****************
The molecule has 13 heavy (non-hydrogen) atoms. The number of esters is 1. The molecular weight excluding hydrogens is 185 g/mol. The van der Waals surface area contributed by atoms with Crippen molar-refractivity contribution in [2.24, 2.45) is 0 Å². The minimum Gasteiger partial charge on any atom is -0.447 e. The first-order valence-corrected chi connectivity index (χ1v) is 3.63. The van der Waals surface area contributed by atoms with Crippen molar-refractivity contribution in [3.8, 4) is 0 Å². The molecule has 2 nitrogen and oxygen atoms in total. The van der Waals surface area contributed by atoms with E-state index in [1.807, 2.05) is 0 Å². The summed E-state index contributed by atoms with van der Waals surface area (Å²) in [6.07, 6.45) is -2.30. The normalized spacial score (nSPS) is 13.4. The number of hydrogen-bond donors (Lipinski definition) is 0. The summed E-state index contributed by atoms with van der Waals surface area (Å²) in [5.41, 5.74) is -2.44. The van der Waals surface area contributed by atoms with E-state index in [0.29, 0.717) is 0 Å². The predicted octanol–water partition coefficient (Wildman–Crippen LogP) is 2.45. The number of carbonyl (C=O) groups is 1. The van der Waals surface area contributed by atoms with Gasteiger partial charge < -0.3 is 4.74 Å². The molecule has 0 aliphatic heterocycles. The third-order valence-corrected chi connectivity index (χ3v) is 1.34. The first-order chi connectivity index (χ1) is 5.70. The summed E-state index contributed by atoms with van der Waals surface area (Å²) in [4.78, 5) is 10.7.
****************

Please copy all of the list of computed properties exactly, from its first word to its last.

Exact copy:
The molecule has 13 heavy (non-hydrogen) atoms. The number of esters is 1. The molecular weight excluding hydrogens is 185 g/mol. The van der Waals surface area contributed by atoms with Crippen molar-refractivity contribution in [2.24, 2.45) is 0 Å². The minimum Gasteiger partial charge on any atom is -0.447 e. The first-order valence-corrected chi connectivity index (χ1v) is 3.63. The van der Waals surface area contributed by atoms with Crippen molar-refractivity contribution in [3.8, 4) is 0 Å². The molecule has 2 nitrogen and oxygen atoms in total. The van der Waals surface area contributed by atoms with E-state index in [1.807, 2.05) is 0 Å². The summed E-state index contributed by atoms with van der Waals surface area (Å²) in [6.07, 6.45) is -2.30. The normalized spacial score (nSPS) is 13.4. The number of hydrogen-bond donors (Lipinski definition) is 0. The summed E-state index contributed by atoms with van der Waals surface area (Å²) in [5.41, 5.74) is -2.44. The van der Waals surface area contributed by atoms with E-state index in [0.29, 0.717) is 0 Å². The predicted octanol–water partition coefficient (Wildman–Crippen LogP) is 2.45. The number of carbonyl (C=O) groups is 1. The van der Waals surface area contributed by atoms with Gasteiger partial charge < -0.3 is 4.74 Å². The molecule has 0 aliphatic heterocycles. The third-order valence-corrected chi connectivity index (χ3v) is 1.34. The first-order chi connectivity index (χ1) is 5.70. The summed E-state index contributed by atoms with van der Waals surface area (Å²) in [4.78, 5) is 10.7.